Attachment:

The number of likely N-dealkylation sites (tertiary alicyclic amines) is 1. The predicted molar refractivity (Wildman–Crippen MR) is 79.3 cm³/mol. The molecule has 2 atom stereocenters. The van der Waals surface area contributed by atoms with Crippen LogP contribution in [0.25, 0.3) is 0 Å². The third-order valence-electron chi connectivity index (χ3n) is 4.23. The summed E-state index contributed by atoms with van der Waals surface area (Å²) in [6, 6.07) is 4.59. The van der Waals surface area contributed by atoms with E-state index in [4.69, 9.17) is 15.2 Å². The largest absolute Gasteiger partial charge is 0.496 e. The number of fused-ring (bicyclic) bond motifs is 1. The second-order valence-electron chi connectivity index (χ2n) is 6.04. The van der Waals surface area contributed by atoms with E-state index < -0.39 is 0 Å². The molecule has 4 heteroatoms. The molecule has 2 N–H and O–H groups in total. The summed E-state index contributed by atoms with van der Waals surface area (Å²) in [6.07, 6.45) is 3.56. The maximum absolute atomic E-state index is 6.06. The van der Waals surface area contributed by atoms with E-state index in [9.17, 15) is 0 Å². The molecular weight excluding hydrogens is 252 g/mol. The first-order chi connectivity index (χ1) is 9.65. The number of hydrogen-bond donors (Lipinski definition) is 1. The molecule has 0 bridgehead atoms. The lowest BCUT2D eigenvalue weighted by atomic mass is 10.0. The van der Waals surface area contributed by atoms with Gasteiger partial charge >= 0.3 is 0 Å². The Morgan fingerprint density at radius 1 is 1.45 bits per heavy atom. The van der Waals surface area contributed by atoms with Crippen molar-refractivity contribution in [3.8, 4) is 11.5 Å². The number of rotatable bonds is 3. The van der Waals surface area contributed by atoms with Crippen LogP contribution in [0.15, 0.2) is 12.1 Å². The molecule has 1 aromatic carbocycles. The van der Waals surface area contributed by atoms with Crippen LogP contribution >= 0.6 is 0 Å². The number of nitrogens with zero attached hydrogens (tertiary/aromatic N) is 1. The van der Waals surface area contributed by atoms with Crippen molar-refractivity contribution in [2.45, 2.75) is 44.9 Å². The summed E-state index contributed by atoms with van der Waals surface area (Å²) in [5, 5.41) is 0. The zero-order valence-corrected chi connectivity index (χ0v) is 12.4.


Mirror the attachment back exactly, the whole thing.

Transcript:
The number of likely N-dealkylation sites (tertiary alicyclic amines) is 1. The predicted molar refractivity (Wildman–Crippen MR) is 79.3 cm³/mol. The molecule has 2 atom stereocenters. The van der Waals surface area contributed by atoms with Crippen LogP contribution in [0.25, 0.3) is 0 Å². The third-order valence-electron chi connectivity index (χ3n) is 4.23. The summed E-state index contributed by atoms with van der Waals surface area (Å²) in [6, 6.07) is 4.59. The van der Waals surface area contributed by atoms with E-state index in [4.69, 9.17) is 15.2 Å². The largest absolute Gasteiger partial charge is 0.496 e. The number of fused-ring (bicyclic) bond motifs is 1. The second-order valence-electron chi connectivity index (χ2n) is 6.04. The van der Waals surface area contributed by atoms with E-state index < -0.39 is 0 Å². The molecule has 4 heteroatoms. The molecule has 2 N–H and O–H groups in total. The summed E-state index contributed by atoms with van der Waals surface area (Å²) in [6.07, 6.45) is 3.56. The maximum absolute atomic E-state index is 6.06. The van der Waals surface area contributed by atoms with E-state index in [9.17, 15) is 0 Å². The molecular weight excluding hydrogens is 252 g/mol. The first-order chi connectivity index (χ1) is 9.65. The number of hydrogen-bond donors (Lipinski definition) is 1. The molecule has 0 bridgehead atoms. The lowest BCUT2D eigenvalue weighted by atomic mass is 10.0. The van der Waals surface area contributed by atoms with Gasteiger partial charge >= 0.3 is 0 Å². The Morgan fingerprint density at radius 1 is 1.45 bits per heavy atom. The van der Waals surface area contributed by atoms with Crippen molar-refractivity contribution in [3.8, 4) is 11.5 Å². The number of rotatable bonds is 3. The van der Waals surface area contributed by atoms with Crippen LogP contribution in [0.15, 0.2) is 12.1 Å². The molecule has 1 aromatic carbocycles. The van der Waals surface area contributed by atoms with Crippen LogP contribution >= 0.6 is 0 Å². The number of nitrogens with zero attached hydrogens (tertiary/aromatic N) is 1. The van der Waals surface area contributed by atoms with Crippen molar-refractivity contribution in [2.45, 2.75) is 44.9 Å². The summed E-state index contributed by atoms with van der Waals surface area (Å²) in [5, 5.41) is 0. The zero-order valence-corrected chi connectivity index (χ0v) is 12.4.